Last week, the International Association for Healthcare Security & Safety announced that it has released a new handbook on "Design and Renovation Guidelines for Healthcare Facilities," which aim to help security managers build security into new hospital construction and renovation projects.
The guidelines, which were developed by the Healthcare Facility Security Design Task Force, took 13 months to compile and cover numerous areas of a healthcare building including; impatient facilities; emergency rooms; parking lots; pharmacies; infant and pediatric facilities; area with PHI; behavioral and mental health areas; cashiers and cash collection areas; utility and mechanical areas; and, biological, chemical and radiation areas. Approved and supported by the IAHSS board of directors and the International Healthcare Security & Safety Foundation, the task force was comprised of both U.S. and international security experts.
According to IAHSS Executive Director Evelyn Meserve, these guidelines are the first of their kind to be specific to the healthcare sector.
"This project was started because many of our members and one of our members who headed up this task force, Tom Smith, really felt that there was a need out there to get information to the individuals that were doing renovation and design to try to be proactive when adding security equipment in instead of being reactive after the fact," Meserve explained. "Quite often, in healthcare, security is not at the table when the first conversations are occurring about the design of a new emergency room, a new pharmacy, etc. Our hope is that (the guidelines) would get out there to the individuals and provide the information, as well as really show that it's imperative that security be at the table to be discussing this."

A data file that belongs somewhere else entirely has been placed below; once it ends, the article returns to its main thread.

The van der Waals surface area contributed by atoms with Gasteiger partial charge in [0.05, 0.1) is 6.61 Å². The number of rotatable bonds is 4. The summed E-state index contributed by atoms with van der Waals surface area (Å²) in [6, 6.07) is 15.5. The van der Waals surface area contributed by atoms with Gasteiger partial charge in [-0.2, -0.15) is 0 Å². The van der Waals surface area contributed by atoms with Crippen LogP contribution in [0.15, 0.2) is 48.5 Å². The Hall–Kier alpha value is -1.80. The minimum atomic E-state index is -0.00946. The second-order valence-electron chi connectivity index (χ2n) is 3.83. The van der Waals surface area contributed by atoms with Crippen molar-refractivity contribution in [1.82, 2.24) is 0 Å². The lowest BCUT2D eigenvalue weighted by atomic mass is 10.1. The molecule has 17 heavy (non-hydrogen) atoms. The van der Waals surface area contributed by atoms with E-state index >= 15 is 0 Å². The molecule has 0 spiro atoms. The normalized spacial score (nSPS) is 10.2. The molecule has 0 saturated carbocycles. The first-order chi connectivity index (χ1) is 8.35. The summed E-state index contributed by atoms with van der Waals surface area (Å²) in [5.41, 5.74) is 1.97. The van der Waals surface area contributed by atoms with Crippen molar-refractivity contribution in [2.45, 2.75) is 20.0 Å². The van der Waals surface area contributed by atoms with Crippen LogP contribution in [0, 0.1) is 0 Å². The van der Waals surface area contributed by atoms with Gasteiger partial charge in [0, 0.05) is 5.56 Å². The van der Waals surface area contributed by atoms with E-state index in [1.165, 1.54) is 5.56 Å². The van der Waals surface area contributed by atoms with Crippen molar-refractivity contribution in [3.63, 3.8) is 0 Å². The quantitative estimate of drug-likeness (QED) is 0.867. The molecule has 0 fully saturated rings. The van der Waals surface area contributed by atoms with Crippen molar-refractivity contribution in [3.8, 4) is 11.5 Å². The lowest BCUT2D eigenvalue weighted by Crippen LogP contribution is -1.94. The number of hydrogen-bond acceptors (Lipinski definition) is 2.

Having the security department be part of the planning process on new construction and renovation projects is advantageous for several reasons, according to Meserve. Not only does it allow hospitals to see where they may need to deploy various types of technology solutions, it can also reduce the installation costs of that equipment.
"It provides a better overview of what's needed to protect the area at an early stage and it also helps with cost containment," she said. "Pulling wires when there are open walls is a lot of easier than when you're having to cut through walls."
Being that many hospitals across the nation are under budget constraints, Meserve added that getting security involved in the beginning stages of design can help them reduce their costs as well.
"As I mentioned, installation is significantly more expensive after the infrastructure area has already been put up. If the security products are installed during the building phases of the project, it is less expensive for the facility," she said.
While there may be other parts of healthcare facilities that the IAHSS may need to address in the future, Meserve said that the aforementioned areas are the critical areas that hospitals should be focusing on in their security design planning.
"This is a great collective example of the areas that people really need to focus on when they're doing renovations and designs," she said.
The guidelines, which were approved by the IHSSF and IAHSS boards in December, are available free to IAHSS members on the member's only section of the organization's website. They will also be available free of charge to non-members who request them on the IAHSS website until May 31, 2012.